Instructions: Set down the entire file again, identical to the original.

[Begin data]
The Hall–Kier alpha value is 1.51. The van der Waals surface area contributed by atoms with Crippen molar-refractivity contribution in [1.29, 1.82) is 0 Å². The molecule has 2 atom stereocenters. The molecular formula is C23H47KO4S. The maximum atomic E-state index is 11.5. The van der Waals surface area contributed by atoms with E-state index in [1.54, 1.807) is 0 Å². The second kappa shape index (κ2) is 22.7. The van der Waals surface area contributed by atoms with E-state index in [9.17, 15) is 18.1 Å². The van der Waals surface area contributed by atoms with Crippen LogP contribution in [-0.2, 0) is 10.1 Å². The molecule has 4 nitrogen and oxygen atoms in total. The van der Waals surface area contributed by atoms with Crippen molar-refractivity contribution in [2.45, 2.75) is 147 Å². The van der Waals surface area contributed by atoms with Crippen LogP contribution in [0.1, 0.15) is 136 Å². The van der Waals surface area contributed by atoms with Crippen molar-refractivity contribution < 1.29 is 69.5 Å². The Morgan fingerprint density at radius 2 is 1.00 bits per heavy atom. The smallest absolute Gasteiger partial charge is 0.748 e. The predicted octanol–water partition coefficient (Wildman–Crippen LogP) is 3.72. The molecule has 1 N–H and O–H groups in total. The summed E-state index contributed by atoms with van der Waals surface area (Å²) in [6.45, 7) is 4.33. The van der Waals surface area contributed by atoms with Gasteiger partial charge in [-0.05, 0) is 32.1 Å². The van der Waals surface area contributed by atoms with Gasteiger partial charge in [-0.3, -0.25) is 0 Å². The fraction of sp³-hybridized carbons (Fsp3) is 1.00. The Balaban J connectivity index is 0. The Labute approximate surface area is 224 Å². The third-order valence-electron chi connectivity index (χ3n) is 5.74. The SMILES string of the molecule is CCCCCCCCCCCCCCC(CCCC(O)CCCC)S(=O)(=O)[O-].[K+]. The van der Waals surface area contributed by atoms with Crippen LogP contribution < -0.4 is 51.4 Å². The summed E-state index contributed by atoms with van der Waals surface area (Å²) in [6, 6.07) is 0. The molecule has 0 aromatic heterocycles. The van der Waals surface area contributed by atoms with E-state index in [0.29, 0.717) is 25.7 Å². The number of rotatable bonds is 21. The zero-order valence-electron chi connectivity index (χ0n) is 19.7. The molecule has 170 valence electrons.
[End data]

The Hall–Kier alpha value is 1.51. The van der Waals surface area contributed by atoms with Crippen molar-refractivity contribution in [1.29, 1.82) is 0 Å². The molecule has 2 atom stereocenters. The molecular formula is C23H47KO4S. The maximum atomic E-state index is 11.5. The van der Waals surface area contributed by atoms with E-state index in [1.54, 1.807) is 0 Å². The second kappa shape index (κ2) is 22.7. The van der Waals surface area contributed by atoms with E-state index in [9.17, 15) is 18.1 Å². The van der Waals surface area contributed by atoms with Crippen LogP contribution in [-0.2, 0) is 10.1 Å². The molecule has 4 nitrogen and oxygen atoms in total. The van der Waals surface area contributed by atoms with Crippen molar-refractivity contribution in [2.45, 2.75) is 147 Å². The van der Waals surface area contributed by atoms with Crippen LogP contribution in [0.1, 0.15) is 136 Å². The van der Waals surface area contributed by atoms with Crippen molar-refractivity contribution < 1.29 is 69.5 Å². The Morgan fingerprint density at radius 2 is 1.00 bits per heavy atom. The smallest absolute Gasteiger partial charge is 0.748 e. The predicted octanol–water partition coefficient (Wildman–Crippen LogP) is 3.72. The molecule has 1 N–H and O–H groups in total. The summed E-state index contributed by atoms with van der Waals surface area (Å²) in [6.45, 7) is 4.33. The van der Waals surface area contributed by atoms with Gasteiger partial charge in [-0.05, 0) is 32.1 Å². The van der Waals surface area contributed by atoms with Gasteiger partial charge in [-0.3, -0.25) is 0 Å². The fraction of sp³-hybridized carbons (Fsp3) is 1.00. The Balaban J connectivity index is 0. The Labute approximate surface area is 224 Å². The third-order valence-electron chi connectivity index (χ3n) is 5.74. The SMILES string of the molecule is CCCCCCCCCCCCCCC(CCCC(O)CCCC)S(=O)(=O)[O-].[K+]. The van der Waals surface area contributed by atoms with Crippen LogP contribution < -0.4 is 51.4 Å². The summed E-state index contributed by atoms with van der Waals surface area (Å²) in [6, 6.07) is 0. The molecule has 0 aromatic heterocycles. The van der Waals surface area contributed by atoms with E-state index in [0.29, 0.717) is 25.7 Å². The number of rotatable bonds is 21. The zero-order valence-electron chi connectivity index (χ0n) is 19.7. The molecule has 170 valence electrons.